In the first quarter of 2021, we began to see an uptick in activity from mutual insurance buyers; of note, MassMutual announced its acquisition of Great American Life Insurance Company, and CUNA Mutual Holding Company announced its acquisition of Assurant’s Global Preneed for $1.3 billion. Life insurance targets present an attractive opportunity to deploy capital that has been building up on balance sheets. Additionally, US domestic mutual insurers may not be as sensitive to potential tax changes (other than statutory rate changes) compared with multinational insurers, making them attractive partners for other domestic insurers. 

Geopolitical and regulatory shifts

After many years in a low-interest rate environment, the anticipated inflationary effects of stimulus in the US and other macroeconomic factors may result in interest rate increases going forward. While a period of increasing interest rates may benefit insurers’ investment returns and profitability, it is still unknown how pronounced or long-lasting any future rise in rates will be. Some market participants are signaling that an interest rate bottom was reached during the first half of the year.

Following the inauguration of the Biden administration, uncertainty surrounding future tax proposals may lead to an uptick in activity — or at least closings — in the coming months. The Biden administration has proposed to replace the BEAT (Base Erosion and Anti-Abuse Tax) with SHIELD (Stopping Harmful Inversions and Ending Low-tax Developments) to deny deductions for cross-border payments to affiliates with a low effective tax rate. In addition, there may also be a change in the future of transaction structures as companies seek to offset any potential corporate income tax rate increases.

Anticipating the development of global minimum tax rules in response to OECD Pillar Two, uncertainty about legislative changes in various potential jurisdictions may impact the structure and type of transaction with foreign counterparties to manage potential exposure. 

Hardening market

We continue to see a hardening rate environment in property and casualty (P&C) markets, which has driven increased underwriting profits at P&C carriers. This also has led to downstream impacts on distribution, including insurance brokerage, as access and entry to hardening markets has contributed to the historically active brokerage subsector. Insurance brokerage deals continued to drive the majority of insurance M&A volume, as has been the case for the last several years. Of the 215 announced transactions during the first five months of the year, 190 (over 85%) were insurance brokerage transactions.

The first half of 2021 was highlighted by Gallagher’s announced acquisition of WillisRe and other Willis Towers Watson assets for $3.8 billion. The transaction was intended to alleviate antitrust pressure from regulators for WTW, specifically in the EU, who have been closely following the implications of the announced merger between WTW and Aon.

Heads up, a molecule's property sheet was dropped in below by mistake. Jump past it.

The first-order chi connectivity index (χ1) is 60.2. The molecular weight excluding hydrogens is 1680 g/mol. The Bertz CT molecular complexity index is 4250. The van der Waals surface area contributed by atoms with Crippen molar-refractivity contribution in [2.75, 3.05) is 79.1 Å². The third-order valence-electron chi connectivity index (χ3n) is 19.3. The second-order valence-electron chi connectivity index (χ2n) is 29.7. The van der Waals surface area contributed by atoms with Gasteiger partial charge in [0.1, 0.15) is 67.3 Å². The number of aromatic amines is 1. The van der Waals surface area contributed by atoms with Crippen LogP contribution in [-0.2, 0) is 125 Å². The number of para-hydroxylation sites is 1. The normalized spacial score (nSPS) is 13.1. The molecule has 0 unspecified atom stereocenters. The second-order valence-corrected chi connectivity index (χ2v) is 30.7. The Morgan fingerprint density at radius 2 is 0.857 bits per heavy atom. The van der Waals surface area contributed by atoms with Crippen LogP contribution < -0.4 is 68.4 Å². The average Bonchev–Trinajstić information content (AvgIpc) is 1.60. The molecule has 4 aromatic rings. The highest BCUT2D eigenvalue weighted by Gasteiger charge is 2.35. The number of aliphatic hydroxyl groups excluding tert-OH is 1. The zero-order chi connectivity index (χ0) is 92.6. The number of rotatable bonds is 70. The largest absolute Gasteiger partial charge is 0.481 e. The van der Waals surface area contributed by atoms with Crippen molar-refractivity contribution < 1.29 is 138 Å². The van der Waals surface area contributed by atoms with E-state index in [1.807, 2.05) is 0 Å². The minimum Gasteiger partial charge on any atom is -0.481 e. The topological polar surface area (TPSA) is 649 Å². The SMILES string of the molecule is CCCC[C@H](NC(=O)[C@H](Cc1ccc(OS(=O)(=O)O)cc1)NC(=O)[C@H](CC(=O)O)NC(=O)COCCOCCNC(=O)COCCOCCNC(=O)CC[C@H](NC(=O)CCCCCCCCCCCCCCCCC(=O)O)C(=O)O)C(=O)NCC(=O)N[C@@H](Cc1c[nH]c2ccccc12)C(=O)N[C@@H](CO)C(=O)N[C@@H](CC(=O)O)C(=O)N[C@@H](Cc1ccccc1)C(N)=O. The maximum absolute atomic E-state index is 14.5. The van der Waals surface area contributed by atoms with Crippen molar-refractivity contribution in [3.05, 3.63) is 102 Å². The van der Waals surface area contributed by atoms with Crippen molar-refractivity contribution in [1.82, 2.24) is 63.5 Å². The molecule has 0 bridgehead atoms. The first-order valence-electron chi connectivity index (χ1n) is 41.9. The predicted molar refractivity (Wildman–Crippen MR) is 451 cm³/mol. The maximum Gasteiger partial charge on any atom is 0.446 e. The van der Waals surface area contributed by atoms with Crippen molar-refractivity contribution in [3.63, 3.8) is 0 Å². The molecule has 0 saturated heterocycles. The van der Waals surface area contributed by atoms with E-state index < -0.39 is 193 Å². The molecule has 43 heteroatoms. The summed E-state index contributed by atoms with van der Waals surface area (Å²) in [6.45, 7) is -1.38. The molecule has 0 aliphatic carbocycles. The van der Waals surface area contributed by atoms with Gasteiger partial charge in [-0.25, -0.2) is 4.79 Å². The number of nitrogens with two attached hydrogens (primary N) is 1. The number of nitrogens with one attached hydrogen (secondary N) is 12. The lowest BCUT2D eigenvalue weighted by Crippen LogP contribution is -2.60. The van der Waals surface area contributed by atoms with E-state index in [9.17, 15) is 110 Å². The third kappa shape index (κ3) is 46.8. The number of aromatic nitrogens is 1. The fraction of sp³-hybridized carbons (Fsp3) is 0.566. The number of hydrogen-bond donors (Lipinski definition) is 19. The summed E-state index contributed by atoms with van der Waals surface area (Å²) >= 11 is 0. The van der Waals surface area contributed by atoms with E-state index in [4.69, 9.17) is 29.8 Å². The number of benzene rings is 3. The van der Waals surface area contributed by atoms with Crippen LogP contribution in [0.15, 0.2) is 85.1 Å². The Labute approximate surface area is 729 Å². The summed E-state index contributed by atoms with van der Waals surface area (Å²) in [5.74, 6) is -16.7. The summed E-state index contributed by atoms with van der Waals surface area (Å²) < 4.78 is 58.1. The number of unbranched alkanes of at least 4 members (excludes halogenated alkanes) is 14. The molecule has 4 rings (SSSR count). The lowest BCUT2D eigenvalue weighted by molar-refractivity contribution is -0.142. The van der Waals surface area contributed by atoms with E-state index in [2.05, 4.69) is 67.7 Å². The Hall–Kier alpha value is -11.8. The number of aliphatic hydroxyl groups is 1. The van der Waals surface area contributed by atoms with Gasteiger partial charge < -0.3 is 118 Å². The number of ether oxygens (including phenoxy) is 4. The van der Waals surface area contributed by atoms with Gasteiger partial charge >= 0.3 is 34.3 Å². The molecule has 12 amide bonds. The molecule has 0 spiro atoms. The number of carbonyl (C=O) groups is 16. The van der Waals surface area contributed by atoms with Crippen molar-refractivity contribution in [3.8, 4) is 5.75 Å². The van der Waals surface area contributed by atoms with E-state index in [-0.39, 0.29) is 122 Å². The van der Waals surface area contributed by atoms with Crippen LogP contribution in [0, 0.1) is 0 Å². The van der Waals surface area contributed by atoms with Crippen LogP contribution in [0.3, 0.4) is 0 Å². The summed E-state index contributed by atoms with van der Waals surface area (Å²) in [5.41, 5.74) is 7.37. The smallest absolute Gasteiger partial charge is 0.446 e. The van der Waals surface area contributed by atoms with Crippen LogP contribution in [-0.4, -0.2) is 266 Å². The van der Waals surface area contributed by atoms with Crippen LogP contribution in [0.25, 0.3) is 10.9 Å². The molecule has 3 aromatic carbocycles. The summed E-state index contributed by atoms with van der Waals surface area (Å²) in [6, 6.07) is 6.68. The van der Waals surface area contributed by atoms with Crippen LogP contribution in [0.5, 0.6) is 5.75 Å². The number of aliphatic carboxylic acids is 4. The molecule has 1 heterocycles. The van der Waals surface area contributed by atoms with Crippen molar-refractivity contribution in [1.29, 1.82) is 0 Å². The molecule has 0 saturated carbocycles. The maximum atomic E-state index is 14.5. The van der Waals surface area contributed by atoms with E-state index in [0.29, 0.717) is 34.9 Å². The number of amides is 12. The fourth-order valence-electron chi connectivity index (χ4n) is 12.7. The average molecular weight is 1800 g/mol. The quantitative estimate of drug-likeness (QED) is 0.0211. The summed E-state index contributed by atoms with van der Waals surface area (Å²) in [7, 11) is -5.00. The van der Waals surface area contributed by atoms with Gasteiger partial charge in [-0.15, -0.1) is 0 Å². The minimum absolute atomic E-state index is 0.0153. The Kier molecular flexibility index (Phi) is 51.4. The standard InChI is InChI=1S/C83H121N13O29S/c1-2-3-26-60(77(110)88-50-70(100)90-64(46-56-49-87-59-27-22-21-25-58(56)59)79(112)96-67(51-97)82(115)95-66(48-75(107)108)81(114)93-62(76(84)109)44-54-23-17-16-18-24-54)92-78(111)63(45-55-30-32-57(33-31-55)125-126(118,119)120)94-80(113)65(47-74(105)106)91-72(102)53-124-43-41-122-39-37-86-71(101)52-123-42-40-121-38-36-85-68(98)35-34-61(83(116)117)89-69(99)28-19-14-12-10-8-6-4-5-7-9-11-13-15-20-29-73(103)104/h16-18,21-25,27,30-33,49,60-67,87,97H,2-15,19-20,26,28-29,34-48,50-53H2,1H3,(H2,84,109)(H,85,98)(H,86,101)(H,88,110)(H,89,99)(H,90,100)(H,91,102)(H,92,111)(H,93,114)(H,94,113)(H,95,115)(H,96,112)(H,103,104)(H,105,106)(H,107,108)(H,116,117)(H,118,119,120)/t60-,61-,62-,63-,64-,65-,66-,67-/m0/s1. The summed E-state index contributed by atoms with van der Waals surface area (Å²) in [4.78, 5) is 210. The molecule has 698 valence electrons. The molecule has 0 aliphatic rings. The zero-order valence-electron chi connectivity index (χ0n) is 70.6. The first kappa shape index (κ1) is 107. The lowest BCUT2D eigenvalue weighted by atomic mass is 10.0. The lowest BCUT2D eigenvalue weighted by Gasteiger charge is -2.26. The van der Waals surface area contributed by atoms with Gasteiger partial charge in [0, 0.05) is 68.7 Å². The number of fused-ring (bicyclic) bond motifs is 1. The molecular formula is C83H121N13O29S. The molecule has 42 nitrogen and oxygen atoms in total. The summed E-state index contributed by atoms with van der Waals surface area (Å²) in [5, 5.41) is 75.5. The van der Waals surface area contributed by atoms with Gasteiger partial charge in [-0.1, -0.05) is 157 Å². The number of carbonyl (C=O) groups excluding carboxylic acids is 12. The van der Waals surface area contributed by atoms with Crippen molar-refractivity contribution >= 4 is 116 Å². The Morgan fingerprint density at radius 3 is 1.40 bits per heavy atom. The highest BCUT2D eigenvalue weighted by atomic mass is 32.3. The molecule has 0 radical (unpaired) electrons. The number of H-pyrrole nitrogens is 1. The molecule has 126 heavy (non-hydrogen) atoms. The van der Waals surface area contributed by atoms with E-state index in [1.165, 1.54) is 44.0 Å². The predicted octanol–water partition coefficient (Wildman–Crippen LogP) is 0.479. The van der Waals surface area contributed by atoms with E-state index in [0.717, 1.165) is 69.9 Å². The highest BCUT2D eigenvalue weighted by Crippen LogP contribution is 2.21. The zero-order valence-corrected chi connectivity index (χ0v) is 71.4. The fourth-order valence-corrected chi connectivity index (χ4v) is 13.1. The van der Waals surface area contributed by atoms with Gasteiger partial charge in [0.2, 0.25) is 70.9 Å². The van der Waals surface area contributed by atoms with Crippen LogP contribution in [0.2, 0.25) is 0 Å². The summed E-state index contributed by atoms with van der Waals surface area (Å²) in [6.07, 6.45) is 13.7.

Going forward, we expect continuing activity in the coming years for small to mid-sized brokerage targets as sellers capitalize on the active market from big market consolidators in the space (i.e. Gallagher, Marsh & McLennan).

Innovation and transformation

We continued to see significant interest and investment in the InsurTech space in the first half of 2021. In addition to acquisition, partnerships and investments, InsurTech activity included traditional IPOs and mergers with special purpose acquisition companies (SPAC). Highlights from the first half of the year include the initial public offering of Oscar Health, Inc., a technology focused health insurance company, that implied a market cap of $7-8 billion at their offering price. Hippo Enterprises Inc., a home protection and insurance platform, announced its intent to go public through a SPAC. Doma, formerly known as States Title, also announced SPAC plans. The title insurance technology startup deal is expected to be valued at approximately $3 billion.

Corporate venture capital has been a quiet but important part of the InsurTech boom, as carriers have moved to gain access to promising technologies and development teams. Still, insurers that invest in tech companies can face particular challenges because attitudes toward risk are so different; post-deal integration work around culture can influence how successful a transaction is over the long term. 

Contact us

John Marra

Partner, Deals Practice, PwC US

Mark Friedman

Partner, Deals Practice, PwC US